Folbigg conviction inquiry to hear final submissions from today

The final oral submissions to the inquiry into Kathleen Folbigg’s convictions for killing her four children will be held over the next three days in Sydney.

From Wednesday, presiding judicial officer Tom Bathurst KC will hear from representatives of several parties – including Folbigg – in relation to evidence presented in November 2022 and February this year.

Folbigg was convicted in a 2003 jury trial for killing her four children over a 10-year period. She is serving a 30-year sentence and will be eligible for parole in 2028.

She has persistently declared her innocence, and with all other avenues of appeal exhausted, ‘governor’s inquiries’ have been specially convened to hear her case. The first, held before Reg Blanch KC in 2019, didn’t exonerate her.

The second – currently taking place – was convened on the back of petitioning from 90 eminent scientists seeking an avenue to hear fresh genetic evidence that emerged around the time of the 2019 inquiry.

Among those who gave evidence at this latest inquiry are members of the international research group whose study suggests a mutation to one of Folbigg’s calmodulin-coding genes – known as CALM2 G114R – was passed onto her daughters Sarah (died 10 months) and Laura (19 months).

Their research suggests cardiac arrythmia – an irregular heartbeat – may result from the mutation, and explain circumstances surrounding their deaths.

Why proteins matter

Other geneticists and cardiology experts have questioned the degree of pathogenicity – or likelihood to cause disease – of the G114R variant.

What have we learnt in the second Folbigg inquiry?

As well as critiques of the research which prompted this inquiry, experts in sudden infant death syndrome such as Professor Peter Fleming have suggested post-mortem reports taken at the time of the children’s deaths do not indicate foul play.

Separately, paediatric neurologist and now federal parliamentarian Monique Ryan presented evidence related to epilepsy in Patrick (eight months), suggesting complications from the condition explain his sudden death.

Tom bathurst kc
The Hon Tom Bathurst KC has presided over the second inquiry into Kathleen Folbigg’s convictions. Credit: Cosmos Magazine

Fleming, Ryan give evidence to Folbigg inquiry

Several forensic pathologists at this and previous hearings also suggested homicide would be unlikely in this case.

Psychologists and psychiatrists also analysed Folbigg’s complete set of diaries – only some excerpts of which were used in evidence at her original trial – and variously found they suggested Folbigg suffered maternal grief, which in the first trial were characterised as admissions of guilt.

What happens next?

Bathurst will evaluate this evidence in deciding whether Folbigg’s convictions are still supported. If he believes there to be a reasonable doubt as to Folbigg’s guilt, he could refer the matter to the Court of Criminal Appeal to consider quashing her sentence.

Those findings are likely to be presented via a final report. The Blanch inquiry took about two months to hand down its findings, but Dr Xanthé Mallett, a criminologist who has closely followed Folbigg’s case, suspects this inquiry will make its decision far quicker.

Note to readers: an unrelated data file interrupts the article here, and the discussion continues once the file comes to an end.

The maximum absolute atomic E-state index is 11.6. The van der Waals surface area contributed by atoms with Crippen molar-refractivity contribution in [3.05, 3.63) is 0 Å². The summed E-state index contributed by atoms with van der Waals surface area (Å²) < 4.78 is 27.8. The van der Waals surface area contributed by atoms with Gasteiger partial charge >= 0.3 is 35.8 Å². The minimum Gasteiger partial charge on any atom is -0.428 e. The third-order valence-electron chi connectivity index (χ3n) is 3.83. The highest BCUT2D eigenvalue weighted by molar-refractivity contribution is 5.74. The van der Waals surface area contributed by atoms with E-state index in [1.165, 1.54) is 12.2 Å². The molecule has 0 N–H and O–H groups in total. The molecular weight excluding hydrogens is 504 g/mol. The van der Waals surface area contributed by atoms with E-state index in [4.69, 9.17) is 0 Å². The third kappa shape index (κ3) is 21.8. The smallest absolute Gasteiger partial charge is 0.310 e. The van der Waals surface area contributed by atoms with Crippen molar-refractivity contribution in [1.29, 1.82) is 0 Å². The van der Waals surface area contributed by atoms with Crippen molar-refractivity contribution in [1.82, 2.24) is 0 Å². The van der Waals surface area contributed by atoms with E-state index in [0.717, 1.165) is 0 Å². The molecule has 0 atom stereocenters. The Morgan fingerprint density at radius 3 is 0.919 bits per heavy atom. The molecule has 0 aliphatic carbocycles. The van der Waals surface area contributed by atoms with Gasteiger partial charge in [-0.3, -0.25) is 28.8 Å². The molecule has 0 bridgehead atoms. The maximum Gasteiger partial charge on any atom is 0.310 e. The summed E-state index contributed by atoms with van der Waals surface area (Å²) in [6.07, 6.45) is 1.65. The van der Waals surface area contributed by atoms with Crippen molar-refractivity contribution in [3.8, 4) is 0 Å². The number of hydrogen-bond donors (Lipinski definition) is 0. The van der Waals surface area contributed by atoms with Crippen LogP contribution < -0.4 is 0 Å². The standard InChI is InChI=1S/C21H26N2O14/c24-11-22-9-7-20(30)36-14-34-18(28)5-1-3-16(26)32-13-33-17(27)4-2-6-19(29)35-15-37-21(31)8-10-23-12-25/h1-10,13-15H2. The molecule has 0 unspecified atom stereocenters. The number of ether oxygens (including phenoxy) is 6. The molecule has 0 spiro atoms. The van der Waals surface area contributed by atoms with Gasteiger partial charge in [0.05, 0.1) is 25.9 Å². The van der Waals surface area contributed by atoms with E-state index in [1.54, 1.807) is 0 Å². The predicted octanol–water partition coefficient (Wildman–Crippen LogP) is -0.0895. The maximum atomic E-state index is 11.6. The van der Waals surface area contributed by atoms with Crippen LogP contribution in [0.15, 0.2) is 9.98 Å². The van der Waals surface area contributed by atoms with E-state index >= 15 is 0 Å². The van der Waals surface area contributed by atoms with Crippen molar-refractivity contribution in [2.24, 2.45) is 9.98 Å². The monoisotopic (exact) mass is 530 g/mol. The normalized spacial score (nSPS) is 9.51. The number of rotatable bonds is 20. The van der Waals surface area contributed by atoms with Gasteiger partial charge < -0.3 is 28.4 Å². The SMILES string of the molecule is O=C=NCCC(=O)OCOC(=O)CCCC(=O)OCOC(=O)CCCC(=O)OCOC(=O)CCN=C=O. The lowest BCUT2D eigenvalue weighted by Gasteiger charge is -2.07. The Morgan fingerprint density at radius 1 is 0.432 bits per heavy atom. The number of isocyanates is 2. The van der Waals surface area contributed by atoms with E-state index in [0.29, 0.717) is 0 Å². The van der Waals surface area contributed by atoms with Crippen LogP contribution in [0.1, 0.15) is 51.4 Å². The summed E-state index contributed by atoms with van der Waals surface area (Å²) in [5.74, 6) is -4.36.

“I think it’s going to be a lot sooner [than two months],” Mallett tells Cosmos.

She suspects a quicker resolution as counsel assisting the inquiry has already indicated the “effect of the evidence” heard in November and February may cast doubt over her convictions, both in-hearing and potentially in submissions provided to Folbigg.

“There are a number of things that can happen: the convictions can be found to be ‘safe’ [but] that, I think, is unlikely given the counsel assisting has already clearly stated there are grounds to suggest there could be reasonable doubt.”

Dr Xanthé Mallett. Credit: University of Newcastle.

While the role of counsel assisting an inquiry is, in part, to establish facts relating to the matter at hand, the judicial officer – Bathurst – will be of his own mind when making findings.

Like others, including the Australian Academy of Science, Mallett hopes one outcome of the Folbigg inquiry will be a greater consideration of new science in judicial matters.

Academy calls for law reform in wake of Folbigg inquiries

“I’ve been slowly pushing for a criminal case review commission, which is what they’re called in other countries,” Mallett says.

“[In the UK] it’s been very successful, it’s independent of the criminal justice system, which it absolutely should be.”

The Law Council of Australia also supports such review mechanisms. In February its president Luke Murphy told Cosmos, “The Law Council’s long held position is that a new mechanism for post-conviction review at the Commonwealth level is required.”

“To that end, the Law Council has previously recommended that a Commonwealth Criminal Cases Review Commission, which is independent of the Executive Government, should be established.

“The Law Council considers that an independent, objective, statutory body, which is removed from the trial process and the court system, would be better placed to conduct the inquiry into whether and when a matter should be able to be referred back to the appeal court to balance the competing demands of finality of outcomes in the justice system and accuracy of outcomes.”

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